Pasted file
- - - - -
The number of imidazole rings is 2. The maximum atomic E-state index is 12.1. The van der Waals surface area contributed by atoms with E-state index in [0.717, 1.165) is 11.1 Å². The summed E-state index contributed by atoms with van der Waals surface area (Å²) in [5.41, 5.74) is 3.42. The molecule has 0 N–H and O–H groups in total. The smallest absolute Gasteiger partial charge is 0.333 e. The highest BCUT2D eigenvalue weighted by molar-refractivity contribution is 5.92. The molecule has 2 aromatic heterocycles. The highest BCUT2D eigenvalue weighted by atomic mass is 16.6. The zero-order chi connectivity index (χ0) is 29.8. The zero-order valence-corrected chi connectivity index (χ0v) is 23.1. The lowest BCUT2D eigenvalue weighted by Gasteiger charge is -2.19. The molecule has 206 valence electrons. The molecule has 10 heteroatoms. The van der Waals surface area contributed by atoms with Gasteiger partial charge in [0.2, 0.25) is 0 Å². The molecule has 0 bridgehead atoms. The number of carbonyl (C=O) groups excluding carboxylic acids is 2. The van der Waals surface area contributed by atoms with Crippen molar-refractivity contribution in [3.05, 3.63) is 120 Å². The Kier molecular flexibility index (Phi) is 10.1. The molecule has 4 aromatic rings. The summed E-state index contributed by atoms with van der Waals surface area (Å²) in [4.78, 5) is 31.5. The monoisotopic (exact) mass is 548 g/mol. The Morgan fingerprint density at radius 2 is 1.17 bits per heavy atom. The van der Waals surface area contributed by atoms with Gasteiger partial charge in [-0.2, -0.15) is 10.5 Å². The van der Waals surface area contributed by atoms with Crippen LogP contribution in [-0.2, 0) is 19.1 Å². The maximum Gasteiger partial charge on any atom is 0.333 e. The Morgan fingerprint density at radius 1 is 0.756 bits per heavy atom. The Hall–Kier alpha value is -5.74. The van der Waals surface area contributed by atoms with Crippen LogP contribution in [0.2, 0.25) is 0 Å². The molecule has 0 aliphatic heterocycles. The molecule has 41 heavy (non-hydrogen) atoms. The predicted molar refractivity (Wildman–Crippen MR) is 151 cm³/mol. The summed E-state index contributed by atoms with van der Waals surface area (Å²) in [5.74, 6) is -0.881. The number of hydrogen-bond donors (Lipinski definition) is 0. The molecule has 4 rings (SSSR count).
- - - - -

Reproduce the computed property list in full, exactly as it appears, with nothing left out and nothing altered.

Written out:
The number of imidazole rings is 2. The maximum atomic E-state index is 12.1. The van der Waals surface area contributed by atoms with E-state index in [0.717, 1.165) is 11.1 Å². The summed E-state index contributed by atoms with van der Waals surface area (Å²) in [5.41, 5.74) is 3.42. The molecule has 0 N–H and O–H groups in total. The smallest absolute Gasteiger partial charge is 0.333 e. The highest BCUT2D eigenvalue weighted by molar-refractivity contribution is 5.92. The molecule has 2 aromatic heterocycles. The highest BCUT2D eigenvalue weighted by atomic mass is 16.6. The zero-order chi connectivity index (χ0) is 29.8. The zero-order valence-corrected chi connectivity index (χ0v) is 23.1. The lowest BCUT2D eigenvalue weighted by Gasteiger charge is -2.19. The molecule has 206 valence electrons. The molecule has 10 heteroatoms. The van der Waals surface area contributed by atoms with Gasteiger partial charge in [0.2, 0.25) is 0 Å². The molecule has 0 bridgehead atoms. The number of carbonyl (C=O) groups excluding carboxylic acids is 2. The van der Waals surface area contributed by atoms with Crippen molar-refractivity contribution in [3.05, 3.63) is 120 Å². The Kier molecular flexibility index (Phi) is 10.1. The molecule has 4 aromatic rings. The summed E-state index contributed by atoms with van der Waals surface area (Å²) in [4.78, 5) is 31.5. The monoisotopic (exact) mass is 548 g/mol. The Morgan fingerprint density at radius 2 is 1.17 bits per heavy atom. The van der Waals surface area contributed by atoms with Gasteiger partial charge in [-0.2, -0.15) is 10.5 Å². The van der Waals surface area contributed by atoms with Crippen LogP contribution in [-0.2, 0) is 19.1 Å². The maximum Gasteiger partial charge on any atom is 0.333 e. The Morgan fingerprint density at radius 1 is 0.756 bits per heavy atom. The Hall–Kier alpha value is -5.74. The van der Waals surface area contributed by atoms with Crippen LogP contribution in [0.2, 0.25) is 0 Å². The molecule has 0 aliphatic heterocycles. The molecule has 41 heavy (non-hydrogen) atoms. The predicted molar refractivity (Wildman–Crippen MR) is 151 cm³/mol. The summed E-state index contributed by atoms with van der Waals surface area (Å²) in [5.74, 6) is -0.881. The number of hydrogen-bond donors (Lipinski definition) is 0. The molecule has 4 rings (SSSR count).